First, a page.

We need to eliminate speculation as something that doesn’t contribute anything to our society, nor does it contribute anything to individuals. It is a form of gambling, pure and simple.

There is something called the “futures markets” in which prices are set now for sales that will take place in the future for various commodities. The buyers are hoping the prices go up and they will get a deal when that sale is triggered and the sellers are hoping the prices are going to go down, so they will get a fatter price for their goods. In an ideal world this process helps to moderate price changes, but in the world we live in, it is just another form of gambling.

The stock markets are dominated by secondary sales, making the story about the role of such markets in our economy we are taught in school to be a very, very minor form of providing capital for businesses. Instead these markets are very close to just being casinos where rich people gamble.

Let me explain how these capitalistic devices have taken over. If you go to the store and buy, say, a shirt in most states you will pay a sales tax, up to almost 10% of the price of the item (although a small number of states charge nothing, but I think there are just five of those). But if you buy a share of stock, what “sales tax” to you pay? The answer is nada, zip, zilch, no tax at all. Some items, such as alcoholic beverages, include what used to be called “sin taxes.” Extra taxes are levied upon alcoholic beverages to discourage their consumption (Get behind me, Demon Rum!). We do the same for gasoline in which there are substantial taxes, both federal and state, paid and then sales taxes added on top of those! We could do the same for stock transactions. This would discourage speculation, certainly the practice of buying a stock and selling in when its price went up a few cents, often just seconds or minutes after the buying transaction. (Amazing what you can do with computers!) If the profits from the sale didn’t cover the sales taxes, those sales wouldn’t be made.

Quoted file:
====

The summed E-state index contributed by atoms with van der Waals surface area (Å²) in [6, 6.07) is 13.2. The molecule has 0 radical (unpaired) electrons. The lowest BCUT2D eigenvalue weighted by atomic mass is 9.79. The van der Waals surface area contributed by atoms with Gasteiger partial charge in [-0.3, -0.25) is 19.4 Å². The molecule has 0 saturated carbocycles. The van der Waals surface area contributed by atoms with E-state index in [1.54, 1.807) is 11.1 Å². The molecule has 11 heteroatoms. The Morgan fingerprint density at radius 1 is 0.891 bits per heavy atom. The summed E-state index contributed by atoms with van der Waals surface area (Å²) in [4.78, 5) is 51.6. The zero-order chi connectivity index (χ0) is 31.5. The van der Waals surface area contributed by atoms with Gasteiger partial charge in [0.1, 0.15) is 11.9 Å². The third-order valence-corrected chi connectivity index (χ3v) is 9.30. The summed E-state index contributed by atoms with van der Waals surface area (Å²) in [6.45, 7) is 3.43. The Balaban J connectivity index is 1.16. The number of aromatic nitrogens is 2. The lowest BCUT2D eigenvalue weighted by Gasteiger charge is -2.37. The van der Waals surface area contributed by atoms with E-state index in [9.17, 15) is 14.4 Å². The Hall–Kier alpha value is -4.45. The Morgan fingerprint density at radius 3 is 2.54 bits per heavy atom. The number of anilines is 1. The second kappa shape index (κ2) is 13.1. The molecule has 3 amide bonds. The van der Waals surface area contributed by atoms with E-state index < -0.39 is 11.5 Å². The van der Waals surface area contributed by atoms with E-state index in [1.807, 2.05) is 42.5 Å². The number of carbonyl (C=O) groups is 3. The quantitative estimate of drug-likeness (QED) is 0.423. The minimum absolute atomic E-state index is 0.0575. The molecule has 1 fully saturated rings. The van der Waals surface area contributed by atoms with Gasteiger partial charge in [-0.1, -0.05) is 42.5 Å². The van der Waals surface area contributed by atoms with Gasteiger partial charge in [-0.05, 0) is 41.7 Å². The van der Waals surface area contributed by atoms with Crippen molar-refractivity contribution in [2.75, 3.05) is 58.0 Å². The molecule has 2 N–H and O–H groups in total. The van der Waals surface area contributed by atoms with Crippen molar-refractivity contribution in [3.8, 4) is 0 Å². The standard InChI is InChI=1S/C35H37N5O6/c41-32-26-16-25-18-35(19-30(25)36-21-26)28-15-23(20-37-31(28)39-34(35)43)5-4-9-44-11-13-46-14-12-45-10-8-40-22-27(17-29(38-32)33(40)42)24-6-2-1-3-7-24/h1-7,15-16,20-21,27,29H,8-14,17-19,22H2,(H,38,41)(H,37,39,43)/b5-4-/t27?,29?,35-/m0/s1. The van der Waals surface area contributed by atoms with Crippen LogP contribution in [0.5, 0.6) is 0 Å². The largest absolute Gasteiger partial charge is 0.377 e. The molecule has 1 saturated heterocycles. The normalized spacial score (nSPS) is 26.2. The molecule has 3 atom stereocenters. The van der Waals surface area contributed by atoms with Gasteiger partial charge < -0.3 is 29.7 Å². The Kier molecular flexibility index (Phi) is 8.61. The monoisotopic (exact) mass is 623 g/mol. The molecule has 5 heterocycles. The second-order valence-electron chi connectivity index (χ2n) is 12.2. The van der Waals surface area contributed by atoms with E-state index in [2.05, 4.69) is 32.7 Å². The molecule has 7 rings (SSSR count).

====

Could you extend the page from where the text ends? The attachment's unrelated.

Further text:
Plus people who buy and sale and trade stocks contribute nothing to our society. Extensive studies show that stock markets are actually a drag on our economy (they extract funds from the economy without producing anything in exchange). We, at least, need to slow their roll.

Currently we have a patent system, a flawed system but it works . . . kind of, sort of. Drug companies have become adept at acquiring patents and then jacking up the prices for the goods produced under those patents. A current example is insulin. One vial of insulin lispro (Humalog), which used to cost $21 in 1999, costs $332 in 2019, reflecting a price increase of more than 1000%. The cost of manufacturing that drug has barely changed over that same time period. We could change patent laws to prevent such abuses. “What the market will bear” is not a limit upon greed. These same pharmaceutical companies have also taken to making very, very (very!) minor changes in their drug’s formulations to apply for new patents, extending their “right” to make as much money as they want. Patents were supposed to, were designed to, expire so that those things end up belonging to the commonweal. Often the public has already paid to research that drug in the first place through public universities and federal institutions and research funding. The same thing is woven into our copyright laws with written works and others eventually ending up in the public domain.